Laissez les Bon Temps Rouler in Chinatown’s Newest Po Boy Paradise

AIt has been a decade since I have experienced the hot decadence that is New Orleans—sad but true. I miss the balmy, never ending evenings; the happenstance of finding an impromptu house party with lawn jazz in the middle of the night where strangers bear cocktails and smiles; the shotgun shacks concealing backyard poets, musicians and revelers; and the wafting smells of food everywhere, aromas that carry a Creole tang or spicy herbaceousness or swamp juiciness that reminds you that home is somewhere very far away. Fortunately for me, I found a little piece of the Big Easy this past weekend in Downtown LA.

The Little Jewel of New Orleans is a deli and market smack dab in the middle of Chinatown. What better place to reside in any big city, than the Chinese neighborhoods, which always display the unsterile, non-pretentious and colorfully, character-casted versions of existence away from the shopping malls and bland suburbias. In Los Angeles, it is the one area where you can still feel a little danger, witness true artists rolling out of their dingy lairs on Saturday mornings looking for 80 cent bao bun breakfasts and revel in the boisterous market scenes where the stank of fish mingles with the gargantuan reishi mushrooms on display at the herb emporiums. There is a constant sense of dashing life and nary a poseur hipster in sight, which is a good thing. Of course, a place purporting to serve authentic New Orleans sandwiches would fit right in with all this funk. All we need now is a parade … I envision royal dragon heads on drag queens and Mardi Gras leis over Chinese silk dresses.

IMG_9465A clean and bright market sells normal neighborhood pantry staples and convenience items alongside hard to find New Orleans standards like beignet mix, coffees, hot sauces and muffuletta olive salad. But it’s the deli, with a smattering of tables on a black and white checkered floor with cases full of banana and whiskey bread puddings that is the true gem. Walk up and order an oyster, shrimp or catfish po boy and you won’t be sorry. The fish is expertly cornmeal fried with just enough breading to cover the tender fish but not too much so as to distract from the texture and taste of the fish. The savory combination of mayo and hot sauce that lubricates the perfectly soft and sopping-friendly bread shipped straight from the Leidenheimber Baking Co. in New Orleans is an addictive and wondrous bath for the crispy pickles and crunchy lettuce. I have been looking all over Los Angeles for a po boy worthy of its moniker and I have finally hit eureka. The muffuletta, which in half form is still the size of a whole sandwich, is an incredible feat of meat, cheese, olives and hot mix that manages to curiously taste like a yummy pepperoni pizza.

As we ate, the cashier kept barking out orders from a microphone at the counter. When he wasn’t barking out orders, the air was filled with lively Cajun music and old school New Orleans jazz. At one point he announced that he had two king cakes behind the counter and the ability to order more per our desires. It took all I could muster not to buy one on the spot.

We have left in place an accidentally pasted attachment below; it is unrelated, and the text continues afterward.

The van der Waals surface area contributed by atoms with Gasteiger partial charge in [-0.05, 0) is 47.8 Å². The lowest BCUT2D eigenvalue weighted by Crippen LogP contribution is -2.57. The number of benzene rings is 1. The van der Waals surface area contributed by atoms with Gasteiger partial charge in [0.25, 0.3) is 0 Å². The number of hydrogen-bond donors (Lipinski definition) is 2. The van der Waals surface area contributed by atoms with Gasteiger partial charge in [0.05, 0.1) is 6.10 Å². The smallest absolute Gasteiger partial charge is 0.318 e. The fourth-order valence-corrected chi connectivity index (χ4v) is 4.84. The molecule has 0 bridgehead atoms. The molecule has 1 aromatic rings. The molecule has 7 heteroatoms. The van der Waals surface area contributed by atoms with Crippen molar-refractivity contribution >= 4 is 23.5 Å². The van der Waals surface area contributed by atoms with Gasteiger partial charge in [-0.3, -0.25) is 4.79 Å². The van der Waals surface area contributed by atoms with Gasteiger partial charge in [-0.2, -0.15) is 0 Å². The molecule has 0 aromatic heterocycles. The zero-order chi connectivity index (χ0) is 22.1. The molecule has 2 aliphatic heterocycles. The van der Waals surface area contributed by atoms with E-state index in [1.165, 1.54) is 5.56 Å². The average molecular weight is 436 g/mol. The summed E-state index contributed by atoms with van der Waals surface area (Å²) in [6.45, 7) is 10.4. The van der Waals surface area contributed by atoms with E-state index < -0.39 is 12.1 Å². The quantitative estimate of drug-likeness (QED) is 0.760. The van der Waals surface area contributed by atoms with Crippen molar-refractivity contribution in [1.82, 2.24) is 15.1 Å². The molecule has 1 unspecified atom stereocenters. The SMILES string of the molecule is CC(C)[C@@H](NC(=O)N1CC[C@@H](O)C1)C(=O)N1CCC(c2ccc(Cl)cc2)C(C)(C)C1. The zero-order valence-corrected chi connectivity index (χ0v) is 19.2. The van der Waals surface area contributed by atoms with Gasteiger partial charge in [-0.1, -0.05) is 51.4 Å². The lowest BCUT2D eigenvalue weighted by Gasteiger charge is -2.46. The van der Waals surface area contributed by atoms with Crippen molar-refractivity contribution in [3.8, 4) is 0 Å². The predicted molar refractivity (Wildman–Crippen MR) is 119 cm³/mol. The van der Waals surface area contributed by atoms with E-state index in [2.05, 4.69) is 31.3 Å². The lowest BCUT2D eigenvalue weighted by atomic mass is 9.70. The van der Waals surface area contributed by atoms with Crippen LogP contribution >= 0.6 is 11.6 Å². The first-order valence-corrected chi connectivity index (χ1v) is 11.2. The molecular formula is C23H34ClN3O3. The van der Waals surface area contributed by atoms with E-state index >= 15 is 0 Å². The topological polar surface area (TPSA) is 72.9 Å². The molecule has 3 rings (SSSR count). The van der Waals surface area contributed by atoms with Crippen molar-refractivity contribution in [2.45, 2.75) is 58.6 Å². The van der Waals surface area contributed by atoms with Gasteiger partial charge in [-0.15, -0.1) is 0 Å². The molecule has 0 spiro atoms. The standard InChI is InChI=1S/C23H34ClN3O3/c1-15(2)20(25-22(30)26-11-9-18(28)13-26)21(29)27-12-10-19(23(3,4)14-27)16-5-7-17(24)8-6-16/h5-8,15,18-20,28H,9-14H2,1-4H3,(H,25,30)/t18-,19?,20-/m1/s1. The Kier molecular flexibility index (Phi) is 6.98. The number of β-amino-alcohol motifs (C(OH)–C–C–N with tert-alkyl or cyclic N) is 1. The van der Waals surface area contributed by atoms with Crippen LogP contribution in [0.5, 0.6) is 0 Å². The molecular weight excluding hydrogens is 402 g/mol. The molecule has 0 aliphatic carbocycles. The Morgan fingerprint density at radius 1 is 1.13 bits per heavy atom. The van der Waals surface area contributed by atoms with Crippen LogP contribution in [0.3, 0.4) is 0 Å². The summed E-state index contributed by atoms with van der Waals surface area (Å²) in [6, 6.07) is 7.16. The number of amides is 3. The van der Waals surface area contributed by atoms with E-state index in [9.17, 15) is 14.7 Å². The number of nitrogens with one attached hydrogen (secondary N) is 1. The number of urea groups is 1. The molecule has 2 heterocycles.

As if I needed more excuses to go to Chinatown. Now, I have another. I have been looking for a place to call my own in 2015 where I can spend whole days tapping on the typewriter keys while absorbing my kind of local color. I perhaps have found my very own spot.

Foie Floodgates

IMG_9437Last Wednesday the California culinary scene celebrated when a federal judge overturned the statewide ban on foie gras that has been in effect since 2012. The decision to lift the ban wasn’t a judgment about whether the practice of force feeding fowl to fatten their livers before killing them for food is animal cruelty or not. It has to do with state versus federal jurisdiction over food products.

When the ban was lifted the Cute Gardener and I had a conversation on the couch, pause button pressed on whatever we had been doing at the moment as we are prone to do during intense discussions post-dinner in our home, about the level of outrage foie gras has provoked in our society. News of activists outside of French restaurants and deli counters and meat distribution businesses still refusing to sell foie on principle abounded over the past week. Our questions weren’t geared toward the hardcore vegans or vegetarians or the people who already think meat is murder, but to the people who generally eat meat. Why are they so inflamed about the treatment of ducks and geese in the making of foie gras, when they regularly sit down to meals of chicken, turkey or beef? Turkeys have been so overly stuffed that they are too heavy to fly. Chickens are packed into cubicles and given growth hormones. Kobe beef is grazed until veins of marbled fat become so entrenched in their flesh that it is almost impossible to discern pink from red in the meat.

It seems like the true question at hand for those people should be whether or not they eat meat at all? If you eat meat, it seems rather morbid to try and discern what types of killing are better than others? If you eat meat because of its historical precedence in the societal food chain, then it doesn’t seem like you have much room to spout off on either side of the humane treatment of animals debate. Which is why I stay out of it. My diet is not overloaded in meat but I do factor pork, beef, chicken, lamb and turkey protein into my balanced palate on a permanent basis. I try to source sustainable meat whenever possible because I don’t want an assortment of foreign chemicals in my body and won’t go out of my way to expend major amounts of energy procuring meat otherwise.